Column by David Reynolds
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Stands have and will be taken during the discussions over where to cut our local school budgets in these tough fiscal times. Mostly they spring from where one sits. And that causes problems. Such stands overlook where the kids are sitting. And their need to have a say.
Thus, the school debate is not focused on what is best for the educational development of children ages five through eighteen. We debate local budgets in much the same manner as the nation debates health care. Students and patients tend to be afterthoughts.
In an attempt to change focus for this week we will not sit in paradise. Rather we will move out of the Valley of Virginia to all of Virginia. We will consider what is best for the kids no matter where they live.
Before we start we need to keep in mind that there are no local schools. School divisions are in name only. Virginia’s public schools are half breeds, roughly half local and half state – except that the local part gets to make up the difference whenever shortchanged by the state. And, of course, who can forget big brother? Washington loves to stick its nose into our tent. It’s filled with unfunded federal mandates.
Nonetheless, one major problem has been solved. If the Commonwealth gave out revenues uniformly to each child in each of its 146 divisions there would not be a level playing field for Virginia’s kids. The rich divisions would just get richer and the poor ones would be left behind. So fueled by powerful interests in Southside and other poor areas, the General Assembly determined that if the Department of Education is to have a voice to go along with its money, state aid can not be uniformly distributed. As a result, the Local Composite Index (LCI) was born.
The LCI is the formula for disbursing state school funds. Half (50 percent) is based on property values, 40 percent on income and 10 percent on retail sales. Typical of the educational establishment when they get their hands on numbers, the opposite is often true. For example, the low numbers for Augusta County (.3416), Staunton (.4024) and Waynesboro (.3609) mean that these three school districts receive more than the average in state aid! (Lee, Scott and Wise counties in the far Southwest receive the most per student aid.) We will call kids in these jurisdictions Paul.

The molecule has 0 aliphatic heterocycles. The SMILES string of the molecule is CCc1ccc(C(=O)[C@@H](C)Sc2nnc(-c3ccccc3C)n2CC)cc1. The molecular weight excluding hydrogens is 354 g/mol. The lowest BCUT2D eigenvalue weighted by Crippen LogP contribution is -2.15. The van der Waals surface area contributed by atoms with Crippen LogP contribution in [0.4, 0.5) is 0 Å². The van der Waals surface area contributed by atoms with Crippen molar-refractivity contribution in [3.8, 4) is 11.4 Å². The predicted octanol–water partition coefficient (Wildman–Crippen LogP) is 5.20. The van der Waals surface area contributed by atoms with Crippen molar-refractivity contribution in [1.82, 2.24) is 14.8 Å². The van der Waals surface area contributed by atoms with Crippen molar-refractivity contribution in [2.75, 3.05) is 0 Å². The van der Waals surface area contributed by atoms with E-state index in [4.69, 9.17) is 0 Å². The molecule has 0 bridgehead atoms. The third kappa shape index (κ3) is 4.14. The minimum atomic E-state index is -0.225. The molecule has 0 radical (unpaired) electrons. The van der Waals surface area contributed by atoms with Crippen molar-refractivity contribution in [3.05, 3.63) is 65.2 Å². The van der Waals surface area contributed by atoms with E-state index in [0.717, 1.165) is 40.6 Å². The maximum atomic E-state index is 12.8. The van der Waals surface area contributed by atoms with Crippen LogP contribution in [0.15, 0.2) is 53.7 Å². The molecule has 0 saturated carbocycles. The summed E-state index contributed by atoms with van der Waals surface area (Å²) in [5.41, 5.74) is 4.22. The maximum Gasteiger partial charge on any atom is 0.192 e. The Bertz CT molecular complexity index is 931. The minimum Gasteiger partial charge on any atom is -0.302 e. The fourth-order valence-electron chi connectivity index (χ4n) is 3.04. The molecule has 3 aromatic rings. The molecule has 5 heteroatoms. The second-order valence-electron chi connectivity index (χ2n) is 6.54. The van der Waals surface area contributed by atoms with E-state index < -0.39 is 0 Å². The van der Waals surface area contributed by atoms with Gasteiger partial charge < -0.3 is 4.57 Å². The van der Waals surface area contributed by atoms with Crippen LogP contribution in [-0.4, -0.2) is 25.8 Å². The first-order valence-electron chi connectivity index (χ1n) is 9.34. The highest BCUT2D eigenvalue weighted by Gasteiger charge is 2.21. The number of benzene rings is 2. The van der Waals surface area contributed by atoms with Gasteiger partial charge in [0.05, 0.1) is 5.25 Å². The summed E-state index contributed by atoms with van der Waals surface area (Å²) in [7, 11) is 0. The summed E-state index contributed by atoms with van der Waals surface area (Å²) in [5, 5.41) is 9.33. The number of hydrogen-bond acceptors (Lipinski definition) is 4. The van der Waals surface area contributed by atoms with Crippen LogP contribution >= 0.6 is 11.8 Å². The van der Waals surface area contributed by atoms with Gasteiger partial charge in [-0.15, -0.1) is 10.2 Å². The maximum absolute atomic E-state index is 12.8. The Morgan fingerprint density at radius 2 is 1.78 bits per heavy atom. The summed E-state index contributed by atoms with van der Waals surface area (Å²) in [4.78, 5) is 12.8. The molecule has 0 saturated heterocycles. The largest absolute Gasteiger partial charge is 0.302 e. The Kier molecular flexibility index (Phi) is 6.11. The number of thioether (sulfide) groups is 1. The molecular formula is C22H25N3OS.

And where does the money come from to pay Paul? From Peter, where else, otherwise known as Virginia’s cash cow. Arlington, Alexandria and Falls Church have high index numbers of 80 percent, with the state’s largest school division, Fairfax, at 71 percent and fast growing Loundon at 59 percent.
(Political sidebar: Tim Kaine, chairman of the Democratic National Committee, while performing another gig, did not wish to use the most recent property data for the LCI because property values had fallen so much up north that the money flow to the rest of Virginia would be slowed. One local Republican delegate, taking his usual stand based on where he sits, agrees. Both go for a “freeze.” But not our new Republican governor. He prefers not to change the rules in the middle of the game.)
Again, what this all means is that in order to have a “fair” distribution of state school aid some local divisions will get more (up to four times), others less. Is this fair? As we said, “fairness” is defined by where one sits.
Like our minds, recessions and budget cuts are terrible things to waste. If we recognize that while neighborhood schools are a feel good concept, they do little to give our kids a decent shot to succeed in today’s highly sophisticated and technical world. And they are costly. Very.
So think beyond school boundaries. Think of what combo schools would do both for the students and their taxpaying parents. The long road will come into view. It will show that there is no going back, unless we wish to reopen every rural school closed over the past century.
If we stand for tomorrow and our kids – no matter where we sit – we will not have missed the opportunity presented by today’s budget. The General Assembly may be doing us a great service – by forcing us into the 21st century.